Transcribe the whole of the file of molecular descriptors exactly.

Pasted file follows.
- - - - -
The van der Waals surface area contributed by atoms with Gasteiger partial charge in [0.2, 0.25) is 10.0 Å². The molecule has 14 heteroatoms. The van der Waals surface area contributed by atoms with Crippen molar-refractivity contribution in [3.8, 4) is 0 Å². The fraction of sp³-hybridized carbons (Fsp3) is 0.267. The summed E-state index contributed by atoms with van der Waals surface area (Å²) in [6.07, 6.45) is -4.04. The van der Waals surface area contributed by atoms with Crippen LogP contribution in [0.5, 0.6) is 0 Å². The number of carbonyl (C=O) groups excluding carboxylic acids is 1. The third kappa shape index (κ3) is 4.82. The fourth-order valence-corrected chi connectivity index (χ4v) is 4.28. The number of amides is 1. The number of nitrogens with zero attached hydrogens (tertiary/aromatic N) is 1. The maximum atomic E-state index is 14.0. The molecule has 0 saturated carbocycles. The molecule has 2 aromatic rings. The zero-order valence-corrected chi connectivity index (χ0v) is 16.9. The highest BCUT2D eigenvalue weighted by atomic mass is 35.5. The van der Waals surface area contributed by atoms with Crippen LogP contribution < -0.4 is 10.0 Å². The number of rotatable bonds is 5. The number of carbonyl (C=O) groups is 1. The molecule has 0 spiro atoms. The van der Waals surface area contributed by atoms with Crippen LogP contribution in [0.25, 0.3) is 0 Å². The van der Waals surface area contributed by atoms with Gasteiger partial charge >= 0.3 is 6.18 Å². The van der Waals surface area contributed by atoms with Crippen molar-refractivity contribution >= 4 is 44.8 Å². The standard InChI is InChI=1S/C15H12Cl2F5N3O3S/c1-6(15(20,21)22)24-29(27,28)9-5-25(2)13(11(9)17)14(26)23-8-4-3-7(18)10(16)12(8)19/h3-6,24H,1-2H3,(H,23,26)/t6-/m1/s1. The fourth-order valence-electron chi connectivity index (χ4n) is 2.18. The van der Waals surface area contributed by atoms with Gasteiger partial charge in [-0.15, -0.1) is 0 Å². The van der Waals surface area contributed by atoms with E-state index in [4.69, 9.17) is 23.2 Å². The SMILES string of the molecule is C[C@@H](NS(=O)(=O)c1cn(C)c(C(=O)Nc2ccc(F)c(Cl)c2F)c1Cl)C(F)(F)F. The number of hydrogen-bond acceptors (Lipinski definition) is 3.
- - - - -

The van der Waals surface area contributed by atoms with Gasteiger partial charge in [0.2, 0.25) is 10.0 Å². The molecule has 14 heteroatoms. The van der Waals surface area contributed by atoms with Crippen molar-refractivity contribution in [3.8, 4) is 0 Å². The fraction of sp³-hybridized carbons (Fsp3) is 0.267. The summed E-state index contributed by atoms with van der Waals surface area (Å²) in [6.07, 6.45) is -4.04. The van der Waals surface area contributed by atoms with Crippen LogP contribution in [0.5, 0.6) is 0 Å². The number of carbonyl (C=O) groups excluding carboxylic acids is 1. The third kappa shape index (κ3) is 4.82. The fourth-order valence-corrected chi connectivity index (χ4v) is 4.28. The number of amides is 1. The number of nitrogens with zero attached hydrogens (tertiary/aromatic N) is 1. The maximum atomic E-state index is 14.0. The molecule has 0 saturated carbocycles. The molecule has 2 aromatic rings. The zero-order valence-corrected chi connectivity index (χ0v) is 16.9. The highest BCUT2D eigenvalue weighted by atomic mass is 35.5. The van der Waals surface area contributed by atoms with Crippen LogP contribution < -0.4 is 10.0 Å². The number of rotatable bonds is 5. The number of carbonyl (C=O) groups is 1. The molecule has 0 spiro atoms. The van der Waals surface area contributed by atoms with Crippen LogP contribution in [0.25, 0.3) is 0 Å². The van der Waals surface area contributed by atoms with Gasteiger partial charge >= 0.3 is 6.18 Å². The van der Waals surface area contributed by atoms with Crippen molar-refractivity contribution >= 4 is 44.8 Å². The standard InChI is InChI=1S/C15H12Cl2F5N3O3S/c1-6(15(20,21)22)24-29(27,28)9-5-25(2)13(11(9)17)14(26)23-8-4-3-7(18)10(16)12(8)19/h3-6,24H,1-2H3,(H,23,26)/t6-/m1/s1. The fourth-order valence-electron chi connectivity index (χ4n) is 2.18. The van der Waals surface area contributed by atoms with Gasteiger partial charge in [-0.15, -0.1) is 0 Å². The van der Waals surface area contributed by atoms with E-state index in [4.69, 9.17) is 23.2 Å². The SMILES string of the molecule is C[C@@H](NS(=O)(=O)c1cn(C)c(C(=O)Nc2ccc(F)c(Cl)c2F)c1Cl)C(F)(F)F. The number of hydrogen-bond acceptors (Lipinski definition) is 3.